3. I don’t know where you are located but many people in my country believe that some events are uncaused. That is why they won’t listen to me about important issues like abortion and animal suffering. There are tons of relativists here.



  2. Free Will is No Illusion

    In Dr. Eddy Nahmias’s article on “Willusionism“, he describes how the belief that free will is only an illusion leads to bad moral results.


    He quotes scientists who fuel this belief with statements like these:

    “Free will, as we ordinarily understand it, is an illusion” (Greene and Cohen)
    “…this strong feeling [of free will] is an illusion, just as much as we experience the sun moving through the sky, when in fact it is we who are doing the moving” (John Bargh)
    “It seems we are agents. It seems we cause what we do…. It is sobering and ultimately accurate to call all this an illusion” (Daniel Wegner)
    “Who you are is nothing but a pack of neurons” and “although we appear to have free will, in fact, our choices have already been predetermined for us and we cannot change that” (Francis Crick)
    And he cites several studies showing that people who hear these claims are likely to “cheat more, help less, and behave more aggressively”. To explain this effect, he suggests that they come to view themselves as having less control of their lives. They feel that “their efforts to deliberate about what would be best to do were inconsequential and that their efforts to do what they think best were insignificant”.

    “Put simply”, he says, “if people are told they have no free will, they might interpret this to mean they lack willpower, and believing that might lead them to exert less willpower to do the more difficult (but more appropriate) thing to do.”

    He thinks the problem might be that the scientist’s statements are “ambiguous” because they fail to specify which “free will”, libertarian or compatibilist, is an illusion.

    I don’t think that’s the problem. The problem is that scientists who naively say free will is an illusion are simply wrong. They make two critical mistakes.

    First, they assume that deterministic inevitability makes free will impossible. Logically it cannot. If everything, just as it is, was inevitable, then free will, just as it is, must also be inevitable.

    Everyone recognizes the principle of cause and effect. We ask “Why did this happen?” or “Why is that the way it is?” By study and experiment we may discover the causes of most things and events. And if we dig further, we may uncover what caused those causes.

    Determinism carries this a little further. In theory, the causes of a cause could each be traced back through their own causes to the beginning of time. And, in theory, everything that exists today and all of the events and changes happening now will inevitably cause what happens next, from day to day, to the end of time. In summary, everything that happens is “inevitable”, it had to happen as it did due to what happened before.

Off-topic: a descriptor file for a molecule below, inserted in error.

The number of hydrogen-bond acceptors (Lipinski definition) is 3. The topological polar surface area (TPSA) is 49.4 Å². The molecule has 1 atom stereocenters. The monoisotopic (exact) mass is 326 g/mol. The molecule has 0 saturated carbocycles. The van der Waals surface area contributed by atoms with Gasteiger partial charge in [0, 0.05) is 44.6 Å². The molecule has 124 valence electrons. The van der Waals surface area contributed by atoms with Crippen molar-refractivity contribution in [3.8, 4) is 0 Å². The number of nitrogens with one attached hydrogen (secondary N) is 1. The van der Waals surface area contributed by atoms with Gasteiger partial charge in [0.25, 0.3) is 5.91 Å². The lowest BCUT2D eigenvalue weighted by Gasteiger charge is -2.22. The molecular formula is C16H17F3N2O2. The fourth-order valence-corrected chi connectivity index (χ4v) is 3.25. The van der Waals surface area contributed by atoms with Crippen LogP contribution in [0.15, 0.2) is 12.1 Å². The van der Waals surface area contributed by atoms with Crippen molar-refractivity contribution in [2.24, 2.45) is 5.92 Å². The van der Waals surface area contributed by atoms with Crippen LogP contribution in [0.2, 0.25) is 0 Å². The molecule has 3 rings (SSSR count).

Cause and effect apply to mental as well as physical events. All mental functions are, of course, rooted in physical processes within the nervous system. But the responses of an intelligent being are more complex than those of a physical object. For example, you hit a cue ball at a precise angle, so that it hits another ball just right and that one knocks a third ball into the pocket. But what happens when you throw a billiard ball at a person?

    Each individual has their own genetic predispositions and a lifetime of environmental influences in play. And a person’s mood will vary from moment to moment. And if they stop to consider their response before reacting, then that mental process may determine their response, either rationally or irrationally.

    The response, whether rational or irrational, is theoretically inevitable. But only a being with Godlike omniscience of all causes in play and Godlike omnipotence to calculate the outcome, or the guy’s wife, could reliably predict what he will do next.

    While the principle of cause and effect is used everyday to understand the world and each other, the idea of deterministic inevitability is seldom useful or helpful. Usually when we say something was inevitable, we mean there was nothing we could do about it. But deterministic inevitability includes the functioning of intelligent actors making choices for their own reasons and sometimes dramatically altering the course of history. So, our free will is fully functional and active in a deterministic universe.

    From the decider’s subjective viewpoint, deterministic inevitability is useless. A decision begins with an uncertainty (if you knew the outcome you’d skip the process). You have to deliberate, and deliberately choose, before you will know your choice.

    And you can’t simply sit back and wait for “the inevitable” to happen, because it is sitting back waiting on you. And your choice to sit back becomes your choice — not something you’d want to try in a literal “sink or swim” situation.

    The second mistake that naive scientists make is falsely presuming that a scientific explanation of the underlying mechanism makes the thing itself less important than it’s parts, as if explaining something could explain it away.

    Because all mental processes are totally rooted in the underlying neurological system, we can say confidently that the phenomenon is a real aspect of our physical reality. And it plays an essential role in changing ourselves and the real environment we live in.

    As neuroscience studies the brain and how it’s physical functions produce our mental experience, we will continue to learn more about how the brain produces our mind. But let’s hope we don’t naively lose our minds in the process.